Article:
You can fail your exam. You may not get to study in the field you wanted to. You may never get the position in your organization you want. You may lose your job. You may not achieve the success you dream of, but you can still live your life in a way that will cause you to be greeted at the end of your life by Jesus who will say, “Well done, good and faithful servant.” The doctor and street cleaner will both stand before Jesus to be judged. Their accomplishments will not be significant. There is great wisdom in knowing this.

When my father died, my sisters gathered to distribute our parents’ possessions among the six of us. I was not there and there are some things I would have liked that I did not get a chance to speak up for. But I realized that whatever I inherited would be mine for a few years and then I would die and leave them behind. So what’s the point of getting too energized about who got what?

When we keep an awareness of our mortality and future destination, it takes the emotional edge off our pursuit of schools, jobs, promotions, and possessions. It is possible to work hard, develop skills, and not get consumed by your school or work. When you know that at the end of the game, it all goes back in the box, you can live with the peace of Christ, even through the most difficult disappointments of life.

In verse 15 James tells us:
Instead, you ought to say, “If it is the Lord’s will, we will live and do this or that.”

This raises the question, “How do we know what the Lord’s will is?” In the second scenario at the beginning of this sermon I talked about Christians who are passionate about doing the Lord’s will and are afraid of making a wrong decision. So they sit and pray and wait, wait and pray and sit, paralyzed by indecision.

Knowing the Lord’s will begins with submission. When I am able to pray from the depth of my heart and tell God I am willing to do anything he wants, go anywhere he wants me to go, then I am ready to seek his direction. I have specific memories of doing this at various points in my life. These were life-changing moments for me. When we submit to God, we head off in a good direction.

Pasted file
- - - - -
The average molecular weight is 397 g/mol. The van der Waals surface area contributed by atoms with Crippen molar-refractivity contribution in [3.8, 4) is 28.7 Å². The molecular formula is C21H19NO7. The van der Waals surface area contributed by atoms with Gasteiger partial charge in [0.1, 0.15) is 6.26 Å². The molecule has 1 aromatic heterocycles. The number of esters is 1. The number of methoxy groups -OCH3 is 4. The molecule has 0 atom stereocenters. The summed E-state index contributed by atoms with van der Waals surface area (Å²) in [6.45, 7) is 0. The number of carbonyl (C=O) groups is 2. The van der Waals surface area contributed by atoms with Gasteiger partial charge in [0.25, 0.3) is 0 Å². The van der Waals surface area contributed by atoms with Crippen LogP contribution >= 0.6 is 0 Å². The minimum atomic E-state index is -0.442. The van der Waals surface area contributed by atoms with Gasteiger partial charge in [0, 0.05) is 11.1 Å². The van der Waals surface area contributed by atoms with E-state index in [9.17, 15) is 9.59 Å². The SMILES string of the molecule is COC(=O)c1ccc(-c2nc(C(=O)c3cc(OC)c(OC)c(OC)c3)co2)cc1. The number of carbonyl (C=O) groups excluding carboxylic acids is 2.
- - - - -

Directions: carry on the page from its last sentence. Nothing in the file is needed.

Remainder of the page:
There are some people who are afraid of hearing from God because they are fearful God will tell them to do something they do not want to do. If this is the case, then there is no purpose in going further in seeking God’s direction. In this case there is a struggle between my will and God. Who is going to be lord of my life? Me or God? Before I can seek God’s direction, I have to be ready to do what he tells me to do.

When I was in university I was planning to apply to medical school. But a friend asked me one September if I had ever asked God what he wanted me to do with my life. I told my friend I assumed God could use a doctor but I did pray and I knew, right away, that God wanted me to go to seminary. I resisted for three months and I tried to make deals with God but finally I came to the point of submission and told God I would apply to go to seminary. Wen we open ourselves to hear from God, he will speak to us if he wants us to go in a different direction.

When I am in submission to God, ready to hear from him, then I can seek his direction. I shared this past September five ways God speaks to us. These are taken from Nicky Gumbel in the Alpha Course. Let me share them with you again.

Nicky Gumbel calls them the five CS’s: Commanding Scripture, Compelling Spirit, Common Sense, Counsel of the Saints, and Circumstantial Signs.

We are led by Commanding Scripture. Scripture leads us in many cases into what we should do. If I am so angry I want to kill someone, the Bible clearly tells me I am not to murder someone and in fact I need to learn why it is I am so angry and forgive the one who has offended me. There is a lot about my Christian life that I learn from what the Bible has to say.

We are led by a Compelling Spirit. There are many things in life about which the Bible does not speak. Choosing a college or job is not something the Bible speaks about. To take a train or drive to Marrakech is not a choice the Bible will help you with. But the Holy Spirit speaks into our lives and guides us. The tragedy is that most of the time we are not listening. But even so, the Holy Spirit continues to speak to us, encouraging us to follow a path that will lead to God. We can receive a sense that a particular decision is the right decision for us to make.

We are expected to use our Common Sense. God gave us a mind and we are expected to use it to make good decisions. We can make a list of pros and cons for the choices we face and come to good conclusions. God gave us a mind and expects us to use it.